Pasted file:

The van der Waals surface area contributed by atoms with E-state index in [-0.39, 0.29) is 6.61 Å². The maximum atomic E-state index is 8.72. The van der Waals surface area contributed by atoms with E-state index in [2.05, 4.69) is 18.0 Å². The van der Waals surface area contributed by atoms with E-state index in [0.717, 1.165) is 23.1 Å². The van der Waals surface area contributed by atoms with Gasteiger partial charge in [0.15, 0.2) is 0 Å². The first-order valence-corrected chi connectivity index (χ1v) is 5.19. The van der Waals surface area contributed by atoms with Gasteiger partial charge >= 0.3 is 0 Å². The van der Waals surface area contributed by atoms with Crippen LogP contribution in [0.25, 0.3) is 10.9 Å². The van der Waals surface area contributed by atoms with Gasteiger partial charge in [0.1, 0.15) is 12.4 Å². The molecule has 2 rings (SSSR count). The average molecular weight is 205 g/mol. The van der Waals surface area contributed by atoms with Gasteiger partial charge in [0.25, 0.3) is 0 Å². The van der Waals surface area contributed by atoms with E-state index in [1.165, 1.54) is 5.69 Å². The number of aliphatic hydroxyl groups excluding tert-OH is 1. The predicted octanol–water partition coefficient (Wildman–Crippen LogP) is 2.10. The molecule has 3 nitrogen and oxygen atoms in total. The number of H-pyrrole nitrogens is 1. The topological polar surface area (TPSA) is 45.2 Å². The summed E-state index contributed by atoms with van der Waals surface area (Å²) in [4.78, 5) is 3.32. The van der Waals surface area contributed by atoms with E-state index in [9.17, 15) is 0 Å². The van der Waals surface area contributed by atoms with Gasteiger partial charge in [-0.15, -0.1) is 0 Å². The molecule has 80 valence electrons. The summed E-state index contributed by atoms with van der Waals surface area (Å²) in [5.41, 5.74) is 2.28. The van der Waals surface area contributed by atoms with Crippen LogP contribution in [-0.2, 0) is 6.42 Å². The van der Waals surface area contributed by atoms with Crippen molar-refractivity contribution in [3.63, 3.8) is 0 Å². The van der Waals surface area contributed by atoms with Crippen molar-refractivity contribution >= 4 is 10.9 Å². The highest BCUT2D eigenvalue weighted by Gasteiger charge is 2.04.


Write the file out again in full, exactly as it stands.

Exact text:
The van der Waals surface area contributed by atoms with E-state index in [-0.39, 0.29) is 6.61 Å². The maximum atomic E-state index is 8.72. The van der Waals surface area contributed by atoms with E-state index in [2.05, 4.69) is 18.0 Å². The van der Waals surface area contributed by atoms with E-state index in [0.717, 1.165) is 23.1 Å². The van der Waals surface area contributed by atoms with Gasteiger partial charge in [0.15, 0.2) is 0 Å². The first-order valence-corrected chi connectivity index (χ1v) is 5.19. The van der Waals surface area contributed by atoms with Gasteiger partial charge >= 0.3 is 0 Å². The van der Waals surface area contributed by atoms with Crippen LogP contribution in [0.25, 0.3) is 10.9 Å². The van der Waals surface area contributed by atoms with Gasteiger partial charge in [0.1, 0.15) is 12.4 Å². The molecule has 2 rings (SSSR count). The average molecular weight is 205 g/mol. The van der Waals surface area contributed by atoms with Gasteiger partial charge in [0.25, 0.3) is 0 Å². The van der Waals surface area contributed by atoms with E-state index in [1.165, 1.54) is 5.69 Å². The number of aliphatic hydroxyl groups excluding tert-OH is 1. The predicted octanol–water partition coefficient (Wildman–Crippen LogP) is 2.10. The molecule has 3 nitrogen and oxygen atoms in total. The number of H-pyrrole nitrogens is 1. The topological polar surface area (TPSA) is 45.2 Å². The summed E-state index contributed by atoms with van der Waals surface area (Å²) in [4.78, 5) is 3.32. The van der Waals surface area contributed by atoms with E-state index in [9.17, 15) is 0 Å². The van der Waals surface area contributed by atoms with Gasteiger partial charge in [-0.15, -0.1) is 0 Å². The molecule has 80 valence electrons. The summed E-state index contributed by atoms with van der Waals surface area (Å²) in [5.41, 5.74) is 2.28. The van der Waals surface area contributed by atoms with Crippen LogP contribution in [-0.2, 0) is 6.42 Å². The van der Waals surface area contributed by atoms with Crippen molar-refractivity contribution in [3.63, 3.8) is 0 Å². The van der Waals surface area contributed by atoms with Crippen molar-refractivity contribution >= 4 is 10.9 Å². The highest BCUT2D eigenvalue weighted by Gasteiger charge is 2.04.